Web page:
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The Operations of Risk: The Meaning, Emotion and Morality of Risk Identities in Social Work Practice

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Stanford, Sonya (2007) The Operations of Risk: The Meaning, Emotion and Morality of Risk Identities in Social Work Practice. PhD thesis, University of Tasmania.

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Abstract

This study explores how risk operates as a concept and practice in social workers’
interventions. Concern has been expressed within the critical social work risk
literature that risk operates as a morally conservative and repressive construct in
social work practice within the context of neo-liberal risk society. This thesis explores
whether the influence of risk is necessarily as totalising of our professional identities,
and in turn our practices, as this literature would suggest. Thus the aim of the research
has been to identify whether spaces exist within social workers’ practice contexts that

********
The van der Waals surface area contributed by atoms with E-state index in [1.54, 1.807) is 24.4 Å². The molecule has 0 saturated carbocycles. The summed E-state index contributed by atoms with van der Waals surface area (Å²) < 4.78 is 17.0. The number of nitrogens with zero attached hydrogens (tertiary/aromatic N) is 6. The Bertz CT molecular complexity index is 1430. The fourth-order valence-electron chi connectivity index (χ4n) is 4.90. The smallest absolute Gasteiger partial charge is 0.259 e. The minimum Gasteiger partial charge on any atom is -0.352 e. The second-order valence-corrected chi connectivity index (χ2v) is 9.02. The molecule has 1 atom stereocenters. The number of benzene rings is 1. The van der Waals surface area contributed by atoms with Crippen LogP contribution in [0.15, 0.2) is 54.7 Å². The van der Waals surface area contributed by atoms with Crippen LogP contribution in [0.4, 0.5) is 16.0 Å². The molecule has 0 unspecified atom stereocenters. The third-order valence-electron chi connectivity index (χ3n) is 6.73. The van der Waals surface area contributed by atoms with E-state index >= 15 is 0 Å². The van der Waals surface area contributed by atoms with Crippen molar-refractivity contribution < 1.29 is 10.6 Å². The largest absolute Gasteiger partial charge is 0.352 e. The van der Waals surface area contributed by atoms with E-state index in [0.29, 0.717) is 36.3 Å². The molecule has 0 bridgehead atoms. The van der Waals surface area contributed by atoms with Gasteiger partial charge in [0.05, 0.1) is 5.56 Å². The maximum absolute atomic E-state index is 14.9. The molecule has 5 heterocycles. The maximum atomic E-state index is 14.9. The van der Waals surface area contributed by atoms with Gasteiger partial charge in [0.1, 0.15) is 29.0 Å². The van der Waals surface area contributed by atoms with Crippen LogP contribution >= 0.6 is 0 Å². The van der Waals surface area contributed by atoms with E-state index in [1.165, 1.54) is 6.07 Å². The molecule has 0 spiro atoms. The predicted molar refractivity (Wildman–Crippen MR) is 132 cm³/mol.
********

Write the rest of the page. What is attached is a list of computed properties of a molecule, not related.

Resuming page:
enable them to resist invitations into the moral conservatism of negative constructs of
risk. My assumption has been that forearmed with this knowledge, as individual
practitioners or collectively as a profession, we will have a greater capacity to ‘speak
back’ to the morally conservative ethos of risk that pervades welfare discourses in
neo-liberal risk society. To progress the aim of the study, I have asked the question
‘How are ideas about risk constituted and integrated into social workers’
interventions?’.

Item Type: Thesis (PhD)
Date Deposited: 02 Oct 2008 04:44
Last Modified: 11 Mar 2016 05:54
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